By Laura Ward
A poignant piece of fiction by blogger Kathryn Wallace has been making the rounds on social media. In the story, Pooh and Piglet realize that they haven’t seen Eeyore in a long time and decide to check in on him. In a glum voice, Eeyore explains that right now he feels, “rather Sad, and Alone, and Not Much Fun To Be Around At All” and that is why he hasn’t bothered them, because he assumes that they would not want to hang out with someone who is feeling this way. To Eeyore’s surprise, Pooh and Piglet sit down on either side of him. The three friends sit in silence and almost imperceptibly Eeyore starts to feel a tiny bit better because Pooh and Piglet are there. No more; no less.
As a bereavement counselor, I find that grievers often feel a similar sense of isolation. Friends who were initially very supportive and present following a death return to their own lives. Meanwhile, grievers struggle to cope with their new reality and a roller coaster of emotions. It is common for bereaved people to express frustration with their ability to cope “effectively” and the resulting loss of esteem can lead them to assume that others could not possibly understand or accept them in their current state. In the wake of loss, the life, identity and worldview of the grieving person has changed dramatically. They are having to reorganize themselves around the death of a person who had become an integral part of their identity, a buoy on their life journey. Their struggle to adjust, although intense, is a normal part of grief. Mourning the death of someone with whom we have had a significant attachment is a natural, biological process, one which occurs over years, not days or months and is a necessary part of integrating the loss. The path through grief is fraught with difficult and complex emotions. This path is one that we will all walk at some point in our lives, it’s not something we choose, but rather something that arises from having loving relationships.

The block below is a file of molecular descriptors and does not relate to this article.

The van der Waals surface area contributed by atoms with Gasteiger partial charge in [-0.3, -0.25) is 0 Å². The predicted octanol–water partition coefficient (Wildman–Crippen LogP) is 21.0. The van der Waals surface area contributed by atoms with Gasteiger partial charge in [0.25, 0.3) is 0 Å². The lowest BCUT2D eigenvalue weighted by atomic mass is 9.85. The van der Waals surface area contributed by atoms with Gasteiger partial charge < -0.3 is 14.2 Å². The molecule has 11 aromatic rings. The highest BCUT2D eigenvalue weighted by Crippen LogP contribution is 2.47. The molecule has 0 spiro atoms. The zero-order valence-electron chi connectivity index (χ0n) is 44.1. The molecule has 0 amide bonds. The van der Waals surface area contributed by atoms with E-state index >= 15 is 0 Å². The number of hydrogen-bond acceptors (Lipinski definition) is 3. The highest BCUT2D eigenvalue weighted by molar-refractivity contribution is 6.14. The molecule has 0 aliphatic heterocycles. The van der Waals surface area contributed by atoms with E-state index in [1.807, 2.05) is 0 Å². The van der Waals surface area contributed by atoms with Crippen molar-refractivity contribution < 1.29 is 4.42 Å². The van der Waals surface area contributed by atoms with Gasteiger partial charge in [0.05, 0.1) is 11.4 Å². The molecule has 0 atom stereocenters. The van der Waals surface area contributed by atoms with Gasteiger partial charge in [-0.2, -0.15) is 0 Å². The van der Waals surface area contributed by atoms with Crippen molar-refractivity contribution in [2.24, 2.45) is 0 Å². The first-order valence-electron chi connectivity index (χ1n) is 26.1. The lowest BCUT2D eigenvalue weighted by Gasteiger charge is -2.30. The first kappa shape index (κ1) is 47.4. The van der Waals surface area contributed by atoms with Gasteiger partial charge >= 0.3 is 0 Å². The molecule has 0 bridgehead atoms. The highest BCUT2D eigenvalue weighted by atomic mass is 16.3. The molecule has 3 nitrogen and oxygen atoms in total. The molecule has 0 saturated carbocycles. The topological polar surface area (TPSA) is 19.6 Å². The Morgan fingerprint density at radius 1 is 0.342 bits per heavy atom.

Research has clearly demonstrated that humans are automatically wired to be both helpful and empathetic. When someone we care about is grieving, we genuinely want to find a way to offer comfort, but we may struggle to find the right sentiment or gesture. The truth is that there is no “fix” for grief, no perfect thing to say that will make it better, and it’s true that you might say the wrong thing even with the very best of intentions. Alan Wolfelt, Ph.D. explains that companioning a grieving friend is “going into the wilderness of the soul with another human being; it is not about thinking you are responsible for finding the way out”. In grief, the wilderness of the soul can be fraught with feelings of uncertainty, a loss of control, ambiguity, sadness and anxiety. As humans, these are all emotions we tend to avoid, naturally preferring the light and predictable. Therefore, our instinct is often to help our friend find their way out of this uncomfortable place rather than simply be there with them. There is no greater gift we can give another person than to accept them, exactly where they are at any moment, without expectation. Be comforted in knowing that your friend has an innate ability to heal, albeit on their own timeline. Your role is to be responsive and respectful of their unique process and show up in whatever way you are able.
What role you play depends on the type of relationship you and your friend have established. Are you someone who can elicit a quick laugh or enjoy a night on the town? It may be a while before your friend will be able to feel joy, but at some point, they will need to take a break from their grief, have fun and share that laugh. Be patient but keep in touch with your friend and let them know that you would like to spend time with them when they are ready. Verbalize your support if they need to cancel or leave an outing early. Are you someone who shows your love by doing things for others? After a death, the list of tasks that need to be completed can be overwhelming. You can ease the burden by assisting with daily chores such as meals, lawn care and cleaning or by helping plan the funeral or memorial service. Continue your offers of help long after the death and if it’s something that you can do without asking, then just do it. Lastly, if you are a Pooh or a Piglet and have the capacity to journey into the wilderness with your friend, to sit silently and offer emotional comfort, then let love and tenderness lead the way. Regardless of the type of support you can provide a grieving friend, it matters, having people offer support during our darkest times is what gives us the strength to go on and is an integral part of our healing process.